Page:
The proper management of water resources is one of the key elements of sustainable development in cities and countries. Governments and water agencies worldwide have to consider all the processes involved in water demands – being agriculture, industries or human use – to properly address supply problems. Climate change is an added challenge to water resources management given its impacts on the hydrological cycle. In a warming planet, it is expected to be observed increasing evaporation which would yield to more precipitation. However, observational and modeling studies normally find that these changes have non-linear interactions and regional impacts can be presented in different ways. Changes in variability of precipitation and evaporation can produce more frequent droughts or floods in different regions, depending on these interactions.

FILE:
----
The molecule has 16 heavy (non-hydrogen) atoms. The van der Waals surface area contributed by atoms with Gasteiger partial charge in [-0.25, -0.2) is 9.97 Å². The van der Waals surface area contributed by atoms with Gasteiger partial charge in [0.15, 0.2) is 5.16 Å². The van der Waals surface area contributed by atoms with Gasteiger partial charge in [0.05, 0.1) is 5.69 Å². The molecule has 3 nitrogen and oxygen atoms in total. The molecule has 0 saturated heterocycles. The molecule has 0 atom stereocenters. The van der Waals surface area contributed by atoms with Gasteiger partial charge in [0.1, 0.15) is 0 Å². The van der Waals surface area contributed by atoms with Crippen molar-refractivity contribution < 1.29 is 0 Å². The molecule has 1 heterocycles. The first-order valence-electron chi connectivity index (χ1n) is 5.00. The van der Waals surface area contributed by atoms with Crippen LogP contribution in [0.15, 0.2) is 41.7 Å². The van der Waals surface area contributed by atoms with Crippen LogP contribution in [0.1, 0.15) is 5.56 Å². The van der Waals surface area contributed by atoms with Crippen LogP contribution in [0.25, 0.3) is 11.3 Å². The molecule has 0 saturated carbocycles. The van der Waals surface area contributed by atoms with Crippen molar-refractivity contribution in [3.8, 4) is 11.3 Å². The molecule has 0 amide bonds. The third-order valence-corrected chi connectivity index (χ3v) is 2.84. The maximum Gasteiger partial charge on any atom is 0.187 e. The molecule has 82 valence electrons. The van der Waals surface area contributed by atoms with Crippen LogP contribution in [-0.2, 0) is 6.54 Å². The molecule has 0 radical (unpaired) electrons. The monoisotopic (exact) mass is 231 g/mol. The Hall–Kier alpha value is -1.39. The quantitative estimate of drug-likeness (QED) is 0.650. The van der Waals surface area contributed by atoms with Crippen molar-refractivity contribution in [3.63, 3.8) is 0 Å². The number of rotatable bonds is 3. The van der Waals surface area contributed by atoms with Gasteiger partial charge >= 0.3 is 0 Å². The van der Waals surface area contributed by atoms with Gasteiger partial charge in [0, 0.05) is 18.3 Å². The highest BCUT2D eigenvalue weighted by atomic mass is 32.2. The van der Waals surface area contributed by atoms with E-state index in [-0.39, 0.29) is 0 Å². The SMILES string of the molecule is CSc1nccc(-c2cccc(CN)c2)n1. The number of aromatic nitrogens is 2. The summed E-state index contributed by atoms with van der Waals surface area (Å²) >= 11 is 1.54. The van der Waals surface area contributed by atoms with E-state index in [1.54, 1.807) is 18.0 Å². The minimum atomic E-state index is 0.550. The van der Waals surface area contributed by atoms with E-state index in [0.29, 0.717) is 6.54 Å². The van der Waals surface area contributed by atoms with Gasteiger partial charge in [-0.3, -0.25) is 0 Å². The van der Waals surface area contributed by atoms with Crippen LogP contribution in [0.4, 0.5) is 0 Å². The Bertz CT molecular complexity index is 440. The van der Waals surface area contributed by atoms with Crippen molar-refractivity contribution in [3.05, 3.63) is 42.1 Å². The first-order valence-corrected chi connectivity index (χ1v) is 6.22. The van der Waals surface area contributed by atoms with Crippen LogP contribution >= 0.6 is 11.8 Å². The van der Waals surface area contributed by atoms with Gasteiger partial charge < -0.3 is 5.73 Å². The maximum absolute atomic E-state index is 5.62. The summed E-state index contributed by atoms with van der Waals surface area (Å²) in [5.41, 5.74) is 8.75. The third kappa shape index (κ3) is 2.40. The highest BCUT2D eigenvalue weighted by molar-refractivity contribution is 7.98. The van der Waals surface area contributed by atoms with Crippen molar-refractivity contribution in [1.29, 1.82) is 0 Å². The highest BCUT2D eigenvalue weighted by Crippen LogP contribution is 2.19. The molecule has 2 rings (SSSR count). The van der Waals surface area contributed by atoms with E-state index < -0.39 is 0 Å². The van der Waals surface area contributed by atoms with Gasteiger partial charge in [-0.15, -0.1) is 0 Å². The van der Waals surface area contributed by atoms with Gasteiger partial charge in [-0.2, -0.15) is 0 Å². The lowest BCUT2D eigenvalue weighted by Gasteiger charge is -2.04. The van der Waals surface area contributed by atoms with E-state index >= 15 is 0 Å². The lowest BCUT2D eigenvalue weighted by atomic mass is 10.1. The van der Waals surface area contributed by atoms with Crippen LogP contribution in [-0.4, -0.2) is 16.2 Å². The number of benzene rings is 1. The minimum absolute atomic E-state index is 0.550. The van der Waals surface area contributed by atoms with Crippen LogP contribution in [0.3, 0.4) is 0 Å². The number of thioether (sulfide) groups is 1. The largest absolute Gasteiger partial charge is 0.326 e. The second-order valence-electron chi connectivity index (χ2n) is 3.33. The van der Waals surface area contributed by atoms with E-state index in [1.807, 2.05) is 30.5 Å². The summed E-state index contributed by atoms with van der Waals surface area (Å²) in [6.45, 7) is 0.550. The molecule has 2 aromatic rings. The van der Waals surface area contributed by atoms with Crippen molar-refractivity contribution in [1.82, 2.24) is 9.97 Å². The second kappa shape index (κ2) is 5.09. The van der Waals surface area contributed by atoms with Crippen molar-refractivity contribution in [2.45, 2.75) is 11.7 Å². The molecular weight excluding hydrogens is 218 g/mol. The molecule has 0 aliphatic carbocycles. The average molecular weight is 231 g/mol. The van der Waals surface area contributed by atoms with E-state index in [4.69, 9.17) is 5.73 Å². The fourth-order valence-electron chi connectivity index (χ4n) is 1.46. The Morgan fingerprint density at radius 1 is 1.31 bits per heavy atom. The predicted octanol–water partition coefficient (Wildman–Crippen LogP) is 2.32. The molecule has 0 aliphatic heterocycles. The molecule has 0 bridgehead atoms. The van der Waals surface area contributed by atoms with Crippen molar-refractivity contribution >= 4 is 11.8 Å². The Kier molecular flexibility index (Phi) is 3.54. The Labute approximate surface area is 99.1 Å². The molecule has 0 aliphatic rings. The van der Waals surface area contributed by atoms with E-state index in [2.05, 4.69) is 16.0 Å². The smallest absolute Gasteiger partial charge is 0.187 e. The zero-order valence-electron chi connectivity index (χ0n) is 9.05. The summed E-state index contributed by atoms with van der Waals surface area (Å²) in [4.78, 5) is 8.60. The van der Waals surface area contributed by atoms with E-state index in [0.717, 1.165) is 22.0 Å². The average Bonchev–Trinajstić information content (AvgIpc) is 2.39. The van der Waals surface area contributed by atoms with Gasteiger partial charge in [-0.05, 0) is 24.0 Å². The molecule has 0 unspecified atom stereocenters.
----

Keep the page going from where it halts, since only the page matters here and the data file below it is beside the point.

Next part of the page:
Global Climate Models (GCMs) provide projections of precipitation, evapotranspiration and other variables to support the necessary water management policies. While the typical horizontal resolution of GCM projections has been increasing in recent years, the sub-grid processes are not simulated with the adequate complexity in the models. One of the methods for addressing this issue is dynamical downscaling using a Regional Climate Model (RCM). This study presents the application of different model configurations/scenarios from Coupled Model Intercomparison Project Phase 5 (CMIP5) to force run-off models in the Cantareira Reservoir (a system that provided water for the Sao Paulo metropolitan area in southeast Brazil) and downscaled versions produced using the Weather Research and Forecasting (WRF) model. We compare the performance of CMIP5 ensembles and the RCM downscaling for the simulation of recent year, with focus on the severe 2013-14 drought observed in Brazil. This also allows for better understanding of the value added by the dynamical downscaling. GCM and RCM precipitations predictions are used as input to a run off model based on the Australian Water Balance Model. This model was calibrated based on 10 years of historical records to provide effective inflow into the Cantareira reservoir. The management of the system was then simulated with minimal outflows and legal limits according with an acceptable risk under dry historical records. This simulation then provides an estimate of the impact of the climate forecast into the system according with the policies used in the management.